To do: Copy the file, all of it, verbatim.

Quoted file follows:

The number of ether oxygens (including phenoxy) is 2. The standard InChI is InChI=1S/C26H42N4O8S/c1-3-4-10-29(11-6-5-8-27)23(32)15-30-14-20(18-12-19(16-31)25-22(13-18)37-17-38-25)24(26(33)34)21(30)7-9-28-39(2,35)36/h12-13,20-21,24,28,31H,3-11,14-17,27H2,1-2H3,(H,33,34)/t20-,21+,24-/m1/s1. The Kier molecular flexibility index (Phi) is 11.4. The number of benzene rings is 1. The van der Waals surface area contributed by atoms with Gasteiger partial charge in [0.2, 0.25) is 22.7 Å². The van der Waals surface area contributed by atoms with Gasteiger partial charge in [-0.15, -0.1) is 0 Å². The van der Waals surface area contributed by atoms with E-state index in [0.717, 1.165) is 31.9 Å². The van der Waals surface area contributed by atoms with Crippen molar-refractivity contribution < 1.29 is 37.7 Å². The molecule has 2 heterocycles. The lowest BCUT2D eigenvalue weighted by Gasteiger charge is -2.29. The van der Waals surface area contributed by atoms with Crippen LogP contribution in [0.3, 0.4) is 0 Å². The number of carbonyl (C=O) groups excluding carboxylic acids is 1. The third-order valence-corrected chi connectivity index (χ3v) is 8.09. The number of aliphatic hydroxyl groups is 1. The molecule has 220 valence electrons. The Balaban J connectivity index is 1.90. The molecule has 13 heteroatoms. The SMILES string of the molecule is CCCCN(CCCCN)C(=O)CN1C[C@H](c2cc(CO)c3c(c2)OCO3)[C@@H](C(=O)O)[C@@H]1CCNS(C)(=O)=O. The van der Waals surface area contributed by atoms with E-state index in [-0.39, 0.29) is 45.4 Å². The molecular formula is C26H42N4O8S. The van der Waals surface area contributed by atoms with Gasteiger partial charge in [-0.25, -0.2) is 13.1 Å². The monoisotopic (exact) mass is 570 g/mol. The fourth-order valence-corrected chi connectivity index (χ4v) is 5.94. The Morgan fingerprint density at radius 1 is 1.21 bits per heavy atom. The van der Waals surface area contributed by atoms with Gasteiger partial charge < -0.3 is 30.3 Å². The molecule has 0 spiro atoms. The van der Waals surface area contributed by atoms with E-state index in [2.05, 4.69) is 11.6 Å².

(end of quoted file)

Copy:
The number of ether oxygens (including phenoxy) is 2. The standard InChI is InChI=1S/C26H42N4O8S/c1-3-4-10-29(11-6-5-8-27)23(32)15-30-14-20(18-12-19(16-31)25-22(13-18)37-17-38-25)24(26(33)34)21(30)7-9-28-39(2,35)36/h12-13,20-21,24,28,31H,3-11,14-17,27H2,1-2H3,(H,33,34)/t20-,21+,24-/m1/s1. The Kier molecular flexibility index (Phi) is 11.4. The number of benzene rings is 1. The van der Waals surface area contributed by atoms with Gasteiger partial charge in [0.2, 0.25) is 22.7 Å². The van der Waals surface area contributed by atoms with Gasteiger partial charge in [-0.15, -0.1) is 0 Å². The van der Waals surface area contributed by atoms with E-state index in [0.717, 1.165) is 31.9 Å². The van der Waals surface area contributed by atoms with Crippen molar-refractivity contribution < 1.29 is 37.7 Å². The molecule has 2 heterocycles. The lowest BCUT2D eigenvalue weighted by Gasteiger charge is -2.29. The van der Waals surface area contributed by atoms with Crippen LogP contribution in [0.3, 0.4) is 0 Å². The number of carbonyl (C=O) groups excluding carboxylic acids is 1. The third-order valence-corrected chi connectivity index (χ3v) is 8.09. The number of aliphatic hydroxyl groups is 1. The molecule has 220 valence electrons. The Balaban J connectivity index is 1.90. The molecule has 13 heteroatoms. The SMILES string of the molecule is CCCCN(CCCCN)C(=O)CN1C[C@H](c2cc(CO)c3c(c2)OCO3)[C@@H](C(=O)O)[C@@H]1CCNS(C)(=O)=O. The van der Waals surface area contributed by atoms with E-state index in [-0.39, 0.29) is 45.4 Å². The molecular formula is C26H42N4O8S. The van der Waals surface area contributed by atoms with Gasteiger partial charge in [-0.25, -0.2) is 13.1 Å². The monoisotopic (exact) mass is 570 g/mol. The fourth-order valence-corrected chi connectivity index (χ4v) is 5.94. The Morgan fingerprint density at radius 1 is 1.21 bits per heavy atom. The van der Waals surface area contributed by atoms with Gasteiger partial charge < -0.3 is 30.3 Å². The molecule has 0 spiro atoms. The van der Waals surface area contributed by atoms with E-state index in [2.05, 4.69) is 11.6 Å².